The purpose of this study was to investigate the potential applications of geopolymer mortar in the building industry. With rising pollution and climate change, it is vital to select a greener and more environmentally friendly material for your project. Because cement contributes significantly to environmental damage, we must limit our reliance on it. Geopolymer mortar, which is made from alumina and silica-rich by-products such as fly ash and rice husk ash and is utilised in the construction of roads and buildings, is another sustainable material. An alkaline solution is used for the activation of these compounds. The compressive strength of geopolymer mortar was investigated in this study utilising a variety of modified alkaline solution ratios. As a result, the creation of a geopolymer mortar may help to reduce dependency on cement.
Currently, when development work is at its pinnacle, the need for building materials is expanding on a daily basis in the modern world. The use of mortar is expanding in tandem with the increase in construction operations. Mortar is composed of three basic components: cement, fine aggregate, and water, all of which are present in specified amounts. The cement serves as the primary structural component of the mortar. Cement manufacture entails the crushing, heating, and grinding of limestone, which results in a significant amount of carbon dioxide being released into the atmosphere. India is the world's second-largest producer of cement, with 340 million metric tonnes of cement expected to be produced by 2020. With such a large amount of carbon dioxide being emitted, it is our only responsibility to seek out alternatives that are more sustainable and environmentally friendly. One such substance is geopolymer mortar, which is composed of industrial waste products such as fly ash, rice husk, and other similar materials that have high levels of alumina and silica. The waste materials are activated by soaking them in an alkaline solution including sand for many days. This study will examine compressive strength at various sodium silicate and sodium hydroxide ratios, among other things.
II. EXPERIMENTAL WORK
A. Constitutive Materials of Geopolymer Mortar
Alumina silica waste material like fly ash: It is the raw material used to make geopolymeric glue. In this study, low-calcium fly ash (ASTM Class F) is used. It was taken from the Ultratech cement factory in Mohali and meets the requirements of IS: 3812-1987. Table 3.1 shows the chemical composition of fly ash based on an X-Ray Fluorescence (XRF) study. This table shows the chemical make-up of fly ash. More than 90% of the fly ash made by burning coal is made up of silicon and aluminium oxides. The Si to Al molar ratio is 2.14, which meets the basic requirements for making cement and concrete proposed by Davidovits . More than 60% of fly ash particles are less than 45 microns in size, with a specific gravity of 2.06 and a specific surface area of 440,000 sq/m/kg, or 440 sq/m/kg (Blaine).
Fine aggregates: Natural river sand from zone 3 was used as fine aggregates, and its specific gravity was 2.62 and silt content was 4.6 percent, making it an excellent choice.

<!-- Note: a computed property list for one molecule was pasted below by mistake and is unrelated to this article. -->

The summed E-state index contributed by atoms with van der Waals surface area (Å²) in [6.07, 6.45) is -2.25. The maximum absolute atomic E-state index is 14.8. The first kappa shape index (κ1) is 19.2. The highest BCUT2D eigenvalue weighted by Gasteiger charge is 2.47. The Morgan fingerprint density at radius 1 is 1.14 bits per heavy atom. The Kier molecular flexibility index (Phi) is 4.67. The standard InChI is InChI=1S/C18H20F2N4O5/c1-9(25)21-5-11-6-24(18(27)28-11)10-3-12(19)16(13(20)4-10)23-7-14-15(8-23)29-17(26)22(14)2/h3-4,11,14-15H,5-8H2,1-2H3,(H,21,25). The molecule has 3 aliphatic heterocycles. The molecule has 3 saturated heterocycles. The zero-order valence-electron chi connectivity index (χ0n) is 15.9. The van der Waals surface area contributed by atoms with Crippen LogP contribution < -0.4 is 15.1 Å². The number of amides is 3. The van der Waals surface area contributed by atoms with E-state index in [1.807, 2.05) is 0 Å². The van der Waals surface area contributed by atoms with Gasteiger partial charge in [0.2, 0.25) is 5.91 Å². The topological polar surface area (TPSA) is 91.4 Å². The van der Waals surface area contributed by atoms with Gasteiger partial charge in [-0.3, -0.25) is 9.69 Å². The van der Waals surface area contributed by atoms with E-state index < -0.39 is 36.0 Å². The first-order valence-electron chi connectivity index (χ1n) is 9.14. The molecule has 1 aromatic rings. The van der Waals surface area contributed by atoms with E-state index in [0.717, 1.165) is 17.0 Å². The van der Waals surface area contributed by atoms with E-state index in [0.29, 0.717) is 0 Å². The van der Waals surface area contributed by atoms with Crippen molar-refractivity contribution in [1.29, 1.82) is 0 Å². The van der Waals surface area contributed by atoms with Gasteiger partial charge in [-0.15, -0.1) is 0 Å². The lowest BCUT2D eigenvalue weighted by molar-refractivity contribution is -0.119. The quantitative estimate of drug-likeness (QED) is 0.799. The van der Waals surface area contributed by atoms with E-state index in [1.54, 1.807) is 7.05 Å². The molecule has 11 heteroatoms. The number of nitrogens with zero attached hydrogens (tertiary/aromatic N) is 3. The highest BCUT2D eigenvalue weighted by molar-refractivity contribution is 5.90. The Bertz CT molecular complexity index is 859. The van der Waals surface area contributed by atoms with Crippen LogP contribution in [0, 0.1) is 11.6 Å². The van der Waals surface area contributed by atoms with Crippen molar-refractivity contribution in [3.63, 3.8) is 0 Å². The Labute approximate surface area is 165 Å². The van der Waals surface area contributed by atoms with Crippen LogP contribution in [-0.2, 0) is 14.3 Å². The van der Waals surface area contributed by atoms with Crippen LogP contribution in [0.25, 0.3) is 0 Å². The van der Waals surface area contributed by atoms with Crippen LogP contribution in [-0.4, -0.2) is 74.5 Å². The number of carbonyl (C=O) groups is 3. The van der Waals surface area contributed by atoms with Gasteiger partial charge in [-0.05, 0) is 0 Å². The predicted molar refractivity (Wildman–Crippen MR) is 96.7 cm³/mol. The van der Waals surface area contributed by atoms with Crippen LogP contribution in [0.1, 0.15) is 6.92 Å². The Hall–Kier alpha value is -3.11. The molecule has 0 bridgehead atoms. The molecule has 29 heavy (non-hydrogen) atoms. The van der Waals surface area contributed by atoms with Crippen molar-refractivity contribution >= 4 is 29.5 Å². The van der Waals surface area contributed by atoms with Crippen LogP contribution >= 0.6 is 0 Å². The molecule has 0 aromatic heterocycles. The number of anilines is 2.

Alkaline Solution: To achieve a binding effect, different ratios of sodium hydroxide and sodium silicate were utilised as activators in different experiments.
B. Preparation of Alkaline solution
12M alkaline solution was prepared with sodium hydroxide (12M means 12x40=480gram sodium hydroxide was used in 1 litre distilled water). To activate the alumina silicate component and generate a strong link between the geopolymer brick elements, sodium hydroxide was utilized. A huge amount of heat is generated when sodium hydroxide reacts with water. Preparing the alkaline solution for use in the geopolymer mix should take at least 24 hours. The sodium hydroxide concentration is vital in the bonding process. Following that, sodium silicate should be mixed with sodium hydroxide and kept for 24 hours in different ratios of 1.5, 2, and 2.5.
C. Experimental Work
Geopolymer mortar is made in the same way as cement mortar. The cubes were made with different ratios of sodium hydroxide and sodium silicate at 12M. After casting, the cubes were stored at 60°F for 24 hours before being returned to ambient temperature.
A. Compressive Strength of Geopolymer Mortar
In accordance with IS code 4031(part 6): 1988 for cement mortar, the compressive strength of geopolymer mortar samples was measured after curing. The outcomes of 7day, 14day, and 28day tests were analysed.
Compressive Strength AT 3, 7, AND 28 DAYS
It was discovered that raising the sodium silicate to sodium hydroxide solution ratio from 1.5 to 2 results in an increase in compressive strength, but that increasing the ratio further from 2 to 2.5 results in a decrease in compressive strength. Maximum compressive strength was achieved after 28 days of curing, although further increases in compressive strength are possible when the age of the mortar is increased due to the fact that the rate of polymerisation reaction in geopolymer mortar is slower than that of conventional mortar. The samples were only maintained in the oven for the first 24 hours, following which they were allowed to cure at room temperature. They can be kept in the oven for a longer period of time if you want to gain strength quickly. Geopolymer mortar is recommended as a cutting-edge building material that can be used to replace cement as a binding material in cement mortars in the future.
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